Obviously there is nothing scientific about this approach. Everybody develops a slightly different method and ear. In the end, after a dozen or three dozen or ten dozen guitars you will develop an intuitive sense on how to voice the top. In the mean while, if the top sounds like a musical instrument when you rap it with your knuckles it will probably make a better guitar than almost any factory guitar. Just the fact that you listened to it, checked to hear it sounded musical and carved the braces trying to get you there, will place it head and shoulders above a factory guitar that is not voiced at all. Imagine if you had just glued the bracing down and closed up the box without even trying to voice it! Most guitars sold are built that way.
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Re: First Build Log - OM 6-String

Postby Eric Knapp » Tue May 23, 2017 11:42 pm

Randolph Rhett wrote:Those tone bars look tall to me, but only you will know when you are done.

I was starting to think the same thing when I saw these photos. It's funny how perspective can change like that.

Randolph Rhett wrote:For the scientific approach you can use Trevor Gore's method. I don't know it at all, but obviously many feel it is excellent.

I think I need to use the 100-year-old approach.

Randolph Rhett wrote:The 100 year old approach is to hold the guitar about an inch or so in from the perimeter at many locations, hold the guitar up to your ear, and rap on it with your knuckles. Does it sound musical? Do you hear musical notes or the plink of wood? Do you hear low notes that would be at the bottom of your ability to hum, or just higher notes? If you hear deep drum like notes mixed with some sweeter high notes stop. If not, try shaving the tone bars, then maybe the lower legs of the x. Flex the board cross grain and long grain from the soundhole to the tail. Rule of thumb is that they should be roughly the same. No obvious bias towards one or the other. You can't really affect long grain at this point, but shaving down the legs of the x can help balance the cross grain. Don't just hold it in one place, move your hand around the perimeter checking.

Obviously there is nothing scientific about this approach. Everybody develops a slightly different method and ear. In the end, after a dozen or three dozen or ten dozen guitars you will develop an intuitive sense on how to voice the top. In the mean while, if the top sounds like a musical instrument when you rap it with your knuckles it will probably make a better guitar than almost any factory guitar. Just the fact that you listened to it, checked to hear it sounded musical and carved the braces trying to get you there, will place it head and shoulders above a factory guitar that is not voiced at all. Imagine if you had just glued the bracing down and closed up the box without even trying to voice it! Most guitars sold are built that way.

I have started holding it and tapping. I can hear many tones from low drums to high notes. This cedar has produced pleasant and musical sounds even before I resawed it. It rings and rings and hasn't changed much throughout the bracing process. My viola playing daughter with great pitch sense says she can hear 6 distinct notes when I tap it. And that's was from several feet away. Is that unusual? The tones change depending on where I hold it but it always sounds nice to me. I have not tried flexing it and will tomorrow morning.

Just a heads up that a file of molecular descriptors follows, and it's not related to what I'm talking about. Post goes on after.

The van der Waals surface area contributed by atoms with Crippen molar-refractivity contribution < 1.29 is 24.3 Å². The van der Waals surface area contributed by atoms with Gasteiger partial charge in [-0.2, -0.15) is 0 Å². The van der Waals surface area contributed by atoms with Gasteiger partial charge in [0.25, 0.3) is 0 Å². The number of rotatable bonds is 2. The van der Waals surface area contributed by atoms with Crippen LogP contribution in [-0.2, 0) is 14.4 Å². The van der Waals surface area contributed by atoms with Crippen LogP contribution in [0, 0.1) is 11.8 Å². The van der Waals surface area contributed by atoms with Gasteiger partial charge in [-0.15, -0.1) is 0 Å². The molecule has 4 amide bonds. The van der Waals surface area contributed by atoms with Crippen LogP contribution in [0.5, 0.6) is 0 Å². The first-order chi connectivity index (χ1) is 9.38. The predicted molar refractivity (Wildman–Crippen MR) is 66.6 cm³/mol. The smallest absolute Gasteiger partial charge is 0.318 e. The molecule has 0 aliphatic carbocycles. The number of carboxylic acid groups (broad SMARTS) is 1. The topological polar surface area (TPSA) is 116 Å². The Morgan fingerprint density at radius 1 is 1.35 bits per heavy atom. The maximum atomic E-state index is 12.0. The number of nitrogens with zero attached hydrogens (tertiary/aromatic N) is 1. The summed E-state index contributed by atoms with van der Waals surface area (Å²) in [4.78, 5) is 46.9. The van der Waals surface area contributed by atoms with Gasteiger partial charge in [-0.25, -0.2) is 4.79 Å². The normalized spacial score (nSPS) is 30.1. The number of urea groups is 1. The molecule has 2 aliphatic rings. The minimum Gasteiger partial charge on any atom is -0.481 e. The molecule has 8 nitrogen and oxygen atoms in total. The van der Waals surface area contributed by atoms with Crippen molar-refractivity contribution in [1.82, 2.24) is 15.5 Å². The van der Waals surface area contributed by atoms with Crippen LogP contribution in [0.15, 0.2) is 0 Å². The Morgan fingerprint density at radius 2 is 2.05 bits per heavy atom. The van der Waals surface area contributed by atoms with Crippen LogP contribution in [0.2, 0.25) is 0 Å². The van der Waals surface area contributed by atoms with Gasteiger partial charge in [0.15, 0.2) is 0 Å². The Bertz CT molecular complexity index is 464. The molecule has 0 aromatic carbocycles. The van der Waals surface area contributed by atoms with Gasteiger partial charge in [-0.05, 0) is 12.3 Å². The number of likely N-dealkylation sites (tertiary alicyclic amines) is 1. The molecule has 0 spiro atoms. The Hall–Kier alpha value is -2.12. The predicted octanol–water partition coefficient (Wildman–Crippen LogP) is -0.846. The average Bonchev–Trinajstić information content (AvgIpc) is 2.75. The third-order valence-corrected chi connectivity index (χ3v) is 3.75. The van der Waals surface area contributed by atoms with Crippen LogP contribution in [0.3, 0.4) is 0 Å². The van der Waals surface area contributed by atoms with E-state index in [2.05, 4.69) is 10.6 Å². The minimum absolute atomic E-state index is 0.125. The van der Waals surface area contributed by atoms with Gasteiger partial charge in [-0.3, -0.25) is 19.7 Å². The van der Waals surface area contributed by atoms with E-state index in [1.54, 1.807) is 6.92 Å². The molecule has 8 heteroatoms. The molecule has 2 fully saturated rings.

Thanks for the input, this is very helpful and encouraging.

-Eric
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Re: First Build Log - OM 6-String

Postby Barry Daniels » Wed May 24, 2017 11:31 am

Take a bunch more off the lower end of the tone bars. They can taper down to a feather edge instead of being parallel to the top and then ending in a scoop.
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Re: First Build Log - OM 6-String

Postby Eric Knapp » Wed May 24, 2017 2:24 pm

After the feedback that the tone bars needed trimming I did this. Seems better.

tonebars - 1.jpg
Shorter Tonebars



-Eric
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Re: First Build Log - OM 6-String

Postby Barry Daniels » Wed May 24, 2017 2:35 pm

Much better. That will probably work just fine, but just for reference, I often take my braces a bit lower.
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Re: First Build Log - OM 6-String

Postby Bob Gramann » Wed May 24, 2017 2:39 pm

The bracing here is typical for one of mine. Yours still looks pretty hefty. Typically, nothing seems to change when you start carving the braces down until you have removed enough that vibration starts to get easy. When the sounds seem to change, that's the time to slow down and listen carefully with each pass. It gets more and more musical until it doesn't. At that point, it's too late. You will learn when to stop after you've done it many times. For my tops and my ears, I stop when I get a distinctive fifth difference in tone between tapping on the left and right sides of the bridge plate with the top hanging from my finger in the soundhole. I don't have a theory as to why this works, but with the Martin-style tonebar layout, there is a difference in stiffness and mass on the two sides.